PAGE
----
Pacific

Relatives of MH370 victims want more possible debris studied

  • American wreckage hunter Blaine Gibson talks to the media  Monday, Sept. 12, 2016, in Canberra, Australia, after handing over to Australian searchers five pieces of debris that he suspects could be from the missing Malaysian airliner. Relatives of some of the 239 passengers and crew on missing Malaysia Airlines Flight 370 called Monday for more of its possible debris to be examined to define a new search area. (AP Photo/Rod McGuirk)

    American wreckage hunter Blaine Gibson talks to the media Monday, Sept. 12, 2016, in Canberra, Australia, after handing over to Australian searchers five pieces of debris that he suspects could be from the missing Malaysian airliner. Relatives of some of the 239 passengers and crew on missing Malaysia Airlines Flight 370 called Monday for more of its possible debris to be examined to define a new search area. (AP Photo/Rod McGuirk)  (The Associated Press)

  • Jennifer Chong, a Malaysian-Australian dual citizen who lost her husband in the missing Malaysian airliner, addresses the media on Monday, Sept. 12, 2016, in Canberra, Australia, after meeting Australian officials coordinating the search for the plane. Relatives of some of the 239 passengers and crew on missing Malaysia Airlines Flight 370 called Monday for more of its possible debris to be examined to define a new search area. (AP Photo/Rod McGuirk)

    Jennifer Chong, a Malaysian-Australian dual citizen who lost her husband in the missing Malaysian airliner, addresses the media on Monday, Sept. 12, 2016, in Canberra, Australia, after meeting Australian officials coordinating the search for the plane. Relatives of some of the 239 passengers and crew on missing Malaysia Airlines Flight 370 called Monday for more of its possible debris to be examined to define a new search area. (AP Photo/Rod McGuirk)  (The Associated Press)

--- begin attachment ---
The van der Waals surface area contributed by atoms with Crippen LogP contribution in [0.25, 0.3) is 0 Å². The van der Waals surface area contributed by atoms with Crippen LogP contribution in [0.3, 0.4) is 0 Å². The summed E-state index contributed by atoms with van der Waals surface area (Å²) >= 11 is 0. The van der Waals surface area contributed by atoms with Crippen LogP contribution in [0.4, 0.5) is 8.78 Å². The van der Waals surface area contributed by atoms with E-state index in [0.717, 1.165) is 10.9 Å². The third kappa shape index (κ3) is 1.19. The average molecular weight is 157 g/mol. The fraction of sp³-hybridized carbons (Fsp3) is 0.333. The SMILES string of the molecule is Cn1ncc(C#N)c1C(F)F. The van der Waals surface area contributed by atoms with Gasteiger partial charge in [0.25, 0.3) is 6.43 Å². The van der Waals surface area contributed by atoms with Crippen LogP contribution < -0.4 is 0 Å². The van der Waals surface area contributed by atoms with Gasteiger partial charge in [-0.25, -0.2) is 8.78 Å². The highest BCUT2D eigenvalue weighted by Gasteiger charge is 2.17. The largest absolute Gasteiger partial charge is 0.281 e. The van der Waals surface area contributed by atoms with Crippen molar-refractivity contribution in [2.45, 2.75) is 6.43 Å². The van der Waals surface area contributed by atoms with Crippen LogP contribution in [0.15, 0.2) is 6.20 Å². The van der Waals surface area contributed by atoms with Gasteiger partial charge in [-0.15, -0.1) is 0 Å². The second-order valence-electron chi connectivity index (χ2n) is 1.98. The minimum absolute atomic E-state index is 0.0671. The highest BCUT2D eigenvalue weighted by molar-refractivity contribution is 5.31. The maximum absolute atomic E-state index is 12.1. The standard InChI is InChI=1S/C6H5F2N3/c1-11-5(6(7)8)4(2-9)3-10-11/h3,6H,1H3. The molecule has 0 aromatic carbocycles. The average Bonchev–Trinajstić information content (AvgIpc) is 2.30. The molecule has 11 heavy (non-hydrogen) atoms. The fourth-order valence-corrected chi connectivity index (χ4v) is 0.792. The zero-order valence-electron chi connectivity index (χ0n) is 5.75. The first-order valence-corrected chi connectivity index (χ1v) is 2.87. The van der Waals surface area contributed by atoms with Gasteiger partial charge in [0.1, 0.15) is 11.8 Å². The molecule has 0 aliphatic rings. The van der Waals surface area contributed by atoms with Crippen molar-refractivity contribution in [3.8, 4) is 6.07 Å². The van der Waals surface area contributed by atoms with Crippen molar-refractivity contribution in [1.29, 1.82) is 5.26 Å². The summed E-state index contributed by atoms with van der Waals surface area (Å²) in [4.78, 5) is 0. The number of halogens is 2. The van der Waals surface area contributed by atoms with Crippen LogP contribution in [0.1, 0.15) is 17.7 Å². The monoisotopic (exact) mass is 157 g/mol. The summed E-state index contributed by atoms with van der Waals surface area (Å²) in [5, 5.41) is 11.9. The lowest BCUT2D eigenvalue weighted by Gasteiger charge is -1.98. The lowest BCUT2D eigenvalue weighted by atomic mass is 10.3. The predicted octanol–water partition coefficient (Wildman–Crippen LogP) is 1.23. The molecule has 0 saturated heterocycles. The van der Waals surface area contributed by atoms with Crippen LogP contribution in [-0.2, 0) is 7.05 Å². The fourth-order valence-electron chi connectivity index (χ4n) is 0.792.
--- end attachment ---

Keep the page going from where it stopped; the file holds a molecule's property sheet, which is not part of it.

• Grace Nathan, left, of Malaysia and Jiang Hui Be of China address the media on Monday, Sept. 12, 2016, in Canberra, Australia, after meeting Australian officials coordinating the search for the missing Malaysian airliner. Both lost their mothers in the tragedy. Relatives of some of the 239 passengers and crew on missing Malaysia Airlines Flight 370 called Monday for more of its possible debris to be examined to define a new search area. (AP Photo/Rod McGuirk)

    Grace Nathan, left, of Malaysia and Jiang Hui Be of China address the media on Monday, Sept. 12, 2016, in Canberra, Australia, after meeting Australian officials coordinating the search for the missing Malaysian airliner. Both lost their mothers in the tragedy. Relatives of some of the 239 passengers and crew on missing Malaysia Airlines Flight 370 called Monday for more of its possible debris to be examined to define a new search area. (AP Photo/Rod McGuirk)  (The Associated Press)

Relatives of some of the 239 passengers and crew on Malaysia Airlines Flight 370 want more of its possible debris to be examined to define a new search area for the missing plane.

The current search area in the southern Indian Ocean will be the last area thoroughly examined with deep-sea sonar equipment in the absence of credible new evidence that identified the plane's location.

Eight relatives of lost passengers who met with Australian officials coordinating the search on behalf of Malaysia on Monday expressed frustration that what constituted credible new evidence has not been explained.

Some confirmed pieces of debris have washed ashore in the western Indian Ocean, and the families believe other items yet to be examined may be clues to the plane's location.